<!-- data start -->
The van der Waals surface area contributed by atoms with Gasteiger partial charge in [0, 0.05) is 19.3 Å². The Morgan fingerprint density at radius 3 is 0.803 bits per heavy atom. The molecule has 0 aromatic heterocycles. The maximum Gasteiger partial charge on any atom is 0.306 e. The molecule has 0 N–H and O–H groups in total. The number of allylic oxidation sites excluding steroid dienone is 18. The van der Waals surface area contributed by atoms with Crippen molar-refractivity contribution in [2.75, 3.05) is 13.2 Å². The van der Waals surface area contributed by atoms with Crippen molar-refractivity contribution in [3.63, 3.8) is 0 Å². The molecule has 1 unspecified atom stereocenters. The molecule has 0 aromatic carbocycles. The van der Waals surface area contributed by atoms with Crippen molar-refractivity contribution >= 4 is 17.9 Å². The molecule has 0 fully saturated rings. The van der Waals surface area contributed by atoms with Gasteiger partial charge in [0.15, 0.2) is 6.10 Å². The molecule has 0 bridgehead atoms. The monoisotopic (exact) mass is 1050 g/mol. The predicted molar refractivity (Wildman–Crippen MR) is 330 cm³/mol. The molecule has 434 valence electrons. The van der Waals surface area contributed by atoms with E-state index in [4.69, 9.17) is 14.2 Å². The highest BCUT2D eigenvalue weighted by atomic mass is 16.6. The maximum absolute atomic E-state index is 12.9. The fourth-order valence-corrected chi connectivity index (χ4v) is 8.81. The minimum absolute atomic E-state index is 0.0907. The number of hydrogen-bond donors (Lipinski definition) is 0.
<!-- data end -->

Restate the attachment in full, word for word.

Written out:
The van der Waals surface area contributed by atoms with Gasteiger partial charge in [0, 0.05) is 19.3 Å². The Morgan fingerprint density at radius 3 is 0.803 bits per heavy atom. The molecule has 0 aromatic heterocycles. The maximum Gasteiger partial charge on any atom is 0.306 e. The molecule has 0 N–H and O–H groups in total. The number of allylic oxidation sites excluding steroid dienone is 18. The van der Waals surface area contributed by atoms with Crippen molar-refractivity contribution in [2.75, 3.05) is 13.2 Å². The van der Waals surface area contributed by atoms with Crippen molar-refractivity contribution in [3.63, 3.8) is 0 Å². The molecule has 1 unspecified atom stereocenters. The molecule has 0 aromatic carbocycles. The van der Waals surface area contributed by atoms with Crippen molar-refractivity contribution >= 4 is 17.9 Å². The molecule has 0 fully saturated rings. The van der Waals surface area contributed by atoms with Gasteiger partial charge in [0.15, 0.2) is 6.10 Å². The molecule has 0 bridgehead atoms. The monoisotopic (exact) mass is 1050 g/mol. The predicted molar refractivity (Wildman–Crippen MR) is 330 cm³/mol. The molecule has 434 valence electrons. The van der Waals surface area contributed by atoms with E-state index in [4.69, 9.17) is 14.2 Å². The highest BCUT2D eigenvalue weighted by atomic mass is 16.6. The maximum absolute atomic E-state index is 12.9. The fourth-order valence-corrected chi connectivity index (χ4v) is 8.81. The minimum absolute atomic E-state index is 0.0907. The number of hydrogen-bond donors (Lipinski definition) is 0.